My PhD project was nested within the NIHR funded slum health unit at Warwick Medical School. The unit worked collaboratively with universities in Asia and Africa to map and understand use of health services in slums across both continents.

With my background in Sociology, I recognised the untapped opportunity to explore how health was managed beyond formal medical settings in the slums. My thesis explored a phenomenon known as lay consultation: how people manage illnesses and health challenges by talking to informal network members (e.g. family, friends and neighbours) or other informal online forums or resources (e.g., Facebook friends) beyond medical settings. My study population were the working-age adults in slums in Ibadan (Oyo state), Nigeria, and they were chosen because they were more likely to migrate in and out of the slums, be engaged in work that make them unable to seek care when needed and are likely to own and use mobile devices. These dynamics can shape lay consultation behaviours and network composition. The project adopted a mixed method approach. First, a survey to map how common lay consultation was, which network members were contacted and how influential were informal network members in determining people’s treatment behaviours. Next, interviews were conducted to understand in more depth the connections between speaking to others about a medical problem and actions taken afterwards. The study was done in collaboration with partners from the University of Ibadan, Nigeria.

The study found that most people experiencing illnesses consulted 1-3 network members including family, friends and neighbours. People navigated through the complexities of social life in slums such as having fewer networks due to busy life and difficulties in having trusted or dependable sources of support, to find people they could talk to. Participants rarely used online informal networks, mainly because many did not have access to such devices, had limited digital literacy, or preferred physical networks. The informal consultations were largely unplanned and taken-for-granted as they were ingrained in everyday life. Yet, within those informal conversations, were exchanges of advice and support- some useful and some not, that shaped how people managed illness experiences.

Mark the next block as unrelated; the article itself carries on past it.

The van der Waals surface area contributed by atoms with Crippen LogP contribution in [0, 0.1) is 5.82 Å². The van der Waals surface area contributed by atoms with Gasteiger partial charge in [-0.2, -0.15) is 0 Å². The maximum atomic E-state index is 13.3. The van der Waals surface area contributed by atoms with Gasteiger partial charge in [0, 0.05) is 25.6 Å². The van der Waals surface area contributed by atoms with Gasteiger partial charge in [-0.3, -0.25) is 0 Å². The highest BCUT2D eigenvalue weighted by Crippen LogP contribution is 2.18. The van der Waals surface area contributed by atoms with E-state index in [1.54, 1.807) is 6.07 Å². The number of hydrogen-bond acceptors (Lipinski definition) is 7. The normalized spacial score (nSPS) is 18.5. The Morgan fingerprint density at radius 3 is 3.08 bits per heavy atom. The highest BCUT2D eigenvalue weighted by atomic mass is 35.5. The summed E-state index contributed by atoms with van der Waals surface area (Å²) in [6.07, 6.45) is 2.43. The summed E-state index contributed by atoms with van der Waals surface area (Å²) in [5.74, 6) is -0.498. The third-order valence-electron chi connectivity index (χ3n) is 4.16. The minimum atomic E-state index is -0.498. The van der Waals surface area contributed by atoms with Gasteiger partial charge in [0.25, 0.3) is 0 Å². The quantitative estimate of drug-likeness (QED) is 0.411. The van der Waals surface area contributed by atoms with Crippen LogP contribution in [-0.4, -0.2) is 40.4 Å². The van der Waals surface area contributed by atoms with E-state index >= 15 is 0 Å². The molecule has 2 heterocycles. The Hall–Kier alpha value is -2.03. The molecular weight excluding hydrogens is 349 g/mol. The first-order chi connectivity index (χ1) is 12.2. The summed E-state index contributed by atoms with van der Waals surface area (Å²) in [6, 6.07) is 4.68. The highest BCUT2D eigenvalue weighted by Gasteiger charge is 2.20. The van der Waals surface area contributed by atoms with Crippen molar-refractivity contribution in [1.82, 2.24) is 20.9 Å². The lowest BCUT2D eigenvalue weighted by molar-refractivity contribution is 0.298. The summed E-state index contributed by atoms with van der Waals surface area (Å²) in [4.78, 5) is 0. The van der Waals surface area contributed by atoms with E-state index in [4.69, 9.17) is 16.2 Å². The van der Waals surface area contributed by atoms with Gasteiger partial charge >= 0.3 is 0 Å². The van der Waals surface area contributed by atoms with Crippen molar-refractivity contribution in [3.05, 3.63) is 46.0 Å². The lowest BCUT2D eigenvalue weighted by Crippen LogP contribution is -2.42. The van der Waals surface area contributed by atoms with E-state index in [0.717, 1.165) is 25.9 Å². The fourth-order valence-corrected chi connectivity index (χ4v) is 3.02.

A striking finding from this study was that, despite living in the slums where the harsh conditions may drive over-reliance on informal networks for health maintenance, slum dwellers were highly agentic in using advice or support from others. People had strategies for coping with health challenges which included ability to assess the relevance of advice they received. Occasionally, they consulted other informal health providers such as local medicine vendors (known locally as ‘chemists’) and traditional healers to confirm advice they received from their network members.

So what?

We now know from this study that lay consultation, that is talking to informal network members, is a common way of managing illnesses in slums. The conversations- whether intended or unintended- contribute to management of personal health. There is a potential to leverage on informal networks to improve knowledge about health conditions and health care access, thereby contributing to strengthening of the health system in poor urban settings. Informal networks, including those existing online, should be recognised as an integral part of the overall health system, and incorporated into health policies and programmes as a means of increasing the coverage and effectiveness of health interventions.

Next steps:

The next step involves working with collaborators at the University of Ibadan, Nigeria on an intervention around lay consultation for slum communities in Ibadan, Nigeria. Our initial idea is to co-design an online health-resource that would provide formal, verified and accessible health advice for people living in the slums. People feeling ill or having health challenges can consult the online resource as part of steps taken to inform their health-seeking decisions. We will work with policy makers, community members and concerned organisations such as NGOs to co-design and promote the resource.

An internal seed fund grant has been obtained from the Warwick International Partnership fund (IPF) to kick start this project. The funding will be used to:

  • Disseminate findings from the PhD to study participants, key stakeholders and the general public,
  • Engage representatives of slum communities and public health policy makers at the state level in Nigeria to assess the value of lay consultation as an intervention to improve health outcomes
  • Build a multidisciplinary collaborative research team from across public health, information technology and social science and other stakeholders (such as Non-Governmental Organizations) for future research on leveraging lay consultation for health benefits in the slums.

In conclusion, interventions that are bottom-up, innovative and interdisciplinary approaches have the potential to tackle the complex issues in slums. The PhD project and planned intervention discussed in this blog exemplify how the intersection between social science and health science can improve health in slums.

Author Bio:

Chinwe Onuegbu is a Research Fellow at the Division of Health Sciences, Warwick Medical School, University of Warwick, UK. She recently completed her PhD in Health Sciences at Warwick Medical School. Her research interests include the social determinants of health in resource-constraint settings, and the role of information and communication technology (ICT) in healthcare in low- and middle-income countries. She is also interested in research communication and hosts a Research chat show on YouTube in her free time.